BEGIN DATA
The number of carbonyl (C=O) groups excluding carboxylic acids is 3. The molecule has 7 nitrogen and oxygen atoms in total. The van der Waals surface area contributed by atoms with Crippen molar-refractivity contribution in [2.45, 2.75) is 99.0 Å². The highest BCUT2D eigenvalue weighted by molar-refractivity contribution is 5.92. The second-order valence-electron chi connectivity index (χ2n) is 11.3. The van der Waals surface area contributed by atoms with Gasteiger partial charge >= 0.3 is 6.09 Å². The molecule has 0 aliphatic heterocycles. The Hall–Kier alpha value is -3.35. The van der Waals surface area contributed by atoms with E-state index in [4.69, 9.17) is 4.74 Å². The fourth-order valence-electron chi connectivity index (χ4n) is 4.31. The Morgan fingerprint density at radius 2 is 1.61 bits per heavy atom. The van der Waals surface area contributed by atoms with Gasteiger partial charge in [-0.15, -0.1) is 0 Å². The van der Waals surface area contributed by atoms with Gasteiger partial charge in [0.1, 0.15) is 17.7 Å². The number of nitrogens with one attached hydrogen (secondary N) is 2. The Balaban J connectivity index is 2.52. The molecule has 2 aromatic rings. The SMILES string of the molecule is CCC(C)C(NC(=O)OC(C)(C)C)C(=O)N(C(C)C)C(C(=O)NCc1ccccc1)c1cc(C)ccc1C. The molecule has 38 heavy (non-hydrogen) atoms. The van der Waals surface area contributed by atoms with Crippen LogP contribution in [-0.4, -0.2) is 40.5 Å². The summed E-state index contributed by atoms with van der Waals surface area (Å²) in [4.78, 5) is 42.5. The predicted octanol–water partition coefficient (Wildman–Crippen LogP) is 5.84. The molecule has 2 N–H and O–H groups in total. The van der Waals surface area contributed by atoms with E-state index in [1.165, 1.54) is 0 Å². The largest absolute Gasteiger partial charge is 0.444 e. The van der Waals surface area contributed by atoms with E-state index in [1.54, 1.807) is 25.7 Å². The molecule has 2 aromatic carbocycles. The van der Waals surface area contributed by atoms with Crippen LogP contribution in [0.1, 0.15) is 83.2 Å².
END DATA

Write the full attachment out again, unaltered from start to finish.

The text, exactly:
The number of carbonyl (C=O) groups excluding carboxylic acids is 3. The molecule has 7 nitrogen and oxygen atoms in total. The van der Waals surface area contributed by atoms with Crippen molar-refractivity contribution in [2.45, 2.75) is 99.0 Å². The highest BCUT2D eigenvalue weighted by molar-refractivity contribution is 5.92. The second-order valence-electron chi connectivity index (χ2n) is 11.3. The van der Waals surface area contributed by atoms with Gasteiger partial charge >= 0.3 is 6.09 Å². The molecule has 0 aliphatic heterocycles. The Hall–Kier alpha value is -3.35. The van der Waals surface area contributed by atoms with E-state index in [4.69, 9.17) is 4.74 Å². The fourth-order valence-electron chi connectivity index (χ4n) is 4.31. The Morgan fingerprint density at radius 2 is 1.61 bits per heavy atom. The van der Waals surface area contributed by atoms with Gasteiger partial charge in [-0.15, -0.1) is 0 Å². The van der Waals surface area contributed by atoms with Gasteiger partial charge in [0.1, 0.15) is 17.7 Å². The number of nitrogens with one attached hydrogen (secondary N) is 2. The Balaban J connectivity index is 2.52. The molecule has 2 aromatic rings. The SMILES string of the molecule is CCC(C)C(NC(=O)OC(C)(C)C)C(=O)N(C(C)C)C(C(=O)NCc1ccccc1)c1cc(C)ccc1C. The molecule has 38 heavy (non-hydrogen) atoms. The van der Waals surface area contributed by atoms with Crippen LogP contribution in [-0.4, -0.2) is 40.5 Å². The summed E-state index contributed by atoms with van der Waals surface area (Å²) in [4.78, 5) is 42.5. The predicted octanol–water partition coefficient (Wildman–Crippen LogP) is 5.84. The molecule has 2 N–H and O–H groups in total. The van der Waals surface area contributed by atoms with E-state index in [1.165, 1.54) is 0 Å². The largest absolute Gasteiger partial charge is 0.444 e. The van der Waals surface area contributed by atoms with E-state index in [1.54, 1.807) is 25.7 Å². The molecule has 2 aromatic carbocycles. The van der Waals surface area contributed by atoms with Crippen LogP contribution in [0.1, 0.15) is 83.2 Å².